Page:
Don't lead an unexamined life
This year has passed as it always has, and New Year's Day looms in the not-so-distant future. All across America, the young and old shall begin to make a list of resolutions.
I can remember, when I was a child, being required by classroom prompts or a curious parent to formulate my personal goals, or resolutions, for the upcoming year.
My young mind not only saw the problems that I had either created or suffered through, but I also began to recognize their causes and the ways in which I might be able to avoid them in the future. These instances were the first occasions that I ever stopped to look at my life objectively for what it really was.
Many of us have also experienced the unbiased review of the year as it comes to a close. But it's another thing altogether to see beyond these regrets and fresh pains and learn from them. Even still, it is another thing to look at the value of these events and add perspective to them in order to learn about the core of the problem and the core of ourselves and those involved.
As infants, we could see the good and bad consequences of our actions and, on some level, we learned from them. However, when we grow into adults, we have the opportunity to analyze and grow and change with these memories in mind. Thereby, we teach ourselves about our own nature and, finally, we can improve our circumstances based upon this newly acquired knowledge. We can make plans, similar to resolutions, to change our lives.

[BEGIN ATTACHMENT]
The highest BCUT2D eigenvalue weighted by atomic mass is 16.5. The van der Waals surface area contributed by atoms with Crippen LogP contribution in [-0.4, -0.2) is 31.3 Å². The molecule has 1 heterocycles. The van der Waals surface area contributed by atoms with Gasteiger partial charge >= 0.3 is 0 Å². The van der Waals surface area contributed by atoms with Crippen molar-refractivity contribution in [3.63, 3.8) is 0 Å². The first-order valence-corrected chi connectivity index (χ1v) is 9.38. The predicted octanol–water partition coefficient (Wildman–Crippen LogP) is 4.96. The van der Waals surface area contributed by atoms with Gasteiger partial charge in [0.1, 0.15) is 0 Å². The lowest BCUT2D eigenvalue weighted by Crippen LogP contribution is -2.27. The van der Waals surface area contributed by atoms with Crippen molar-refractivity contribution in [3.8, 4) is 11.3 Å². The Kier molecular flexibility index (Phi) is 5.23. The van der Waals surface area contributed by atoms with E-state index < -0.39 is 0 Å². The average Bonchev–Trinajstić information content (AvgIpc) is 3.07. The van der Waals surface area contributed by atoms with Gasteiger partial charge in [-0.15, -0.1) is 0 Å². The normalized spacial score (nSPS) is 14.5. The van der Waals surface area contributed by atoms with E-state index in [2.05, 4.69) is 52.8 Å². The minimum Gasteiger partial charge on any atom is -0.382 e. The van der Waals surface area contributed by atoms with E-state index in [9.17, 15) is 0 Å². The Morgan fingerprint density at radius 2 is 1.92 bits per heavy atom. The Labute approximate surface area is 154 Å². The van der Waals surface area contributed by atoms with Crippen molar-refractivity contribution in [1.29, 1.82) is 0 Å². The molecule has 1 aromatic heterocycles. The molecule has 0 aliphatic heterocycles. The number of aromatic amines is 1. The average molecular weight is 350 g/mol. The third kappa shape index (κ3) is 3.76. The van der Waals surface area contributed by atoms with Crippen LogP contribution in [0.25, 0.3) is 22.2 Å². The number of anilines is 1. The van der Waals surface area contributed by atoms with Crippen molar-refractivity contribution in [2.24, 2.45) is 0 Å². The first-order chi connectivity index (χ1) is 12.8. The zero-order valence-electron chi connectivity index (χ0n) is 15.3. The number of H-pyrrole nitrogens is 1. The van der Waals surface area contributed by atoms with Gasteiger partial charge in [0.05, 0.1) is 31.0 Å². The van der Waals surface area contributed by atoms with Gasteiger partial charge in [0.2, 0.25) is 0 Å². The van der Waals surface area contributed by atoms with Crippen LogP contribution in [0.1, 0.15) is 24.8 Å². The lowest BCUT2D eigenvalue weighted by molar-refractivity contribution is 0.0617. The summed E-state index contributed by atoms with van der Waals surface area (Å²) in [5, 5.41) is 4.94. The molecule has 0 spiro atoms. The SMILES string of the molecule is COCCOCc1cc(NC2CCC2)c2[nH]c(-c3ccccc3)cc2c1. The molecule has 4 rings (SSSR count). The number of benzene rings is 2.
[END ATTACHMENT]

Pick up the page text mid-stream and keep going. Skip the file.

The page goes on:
New Year's Day is the optimal time for putting down these plans, but it's not the only time over the course of the year that we can take a step back and reevaluate our lives up to that moment. Constantly, everyone is leaving one stage of life and entering another. Students may be leaving home and going off the college and adults may be moving to a new city or having another dreaded birthday.
The opportunities for meditation and planning are endless, and I believe that if they are implemented, their positive outcome may be even greater. With practice and continuous effort, the focus continues to sharpen and the determination becomes habit.
Long has it been popular belief that the only constant is change. Whether it be for the better or worse, we have to deal with it in the ways we know how. To do our best as humans as well as students, employees, employers, family members, neighbors and friends, we must first look at ourselves. We can't control what anyone else does, but we can continuously monitor our relationship with ourselves, others and our surroundings.
T.J. Scott is a senior at the Marysville Charter Academy for the Arts. Her column appears every six weeks in Education.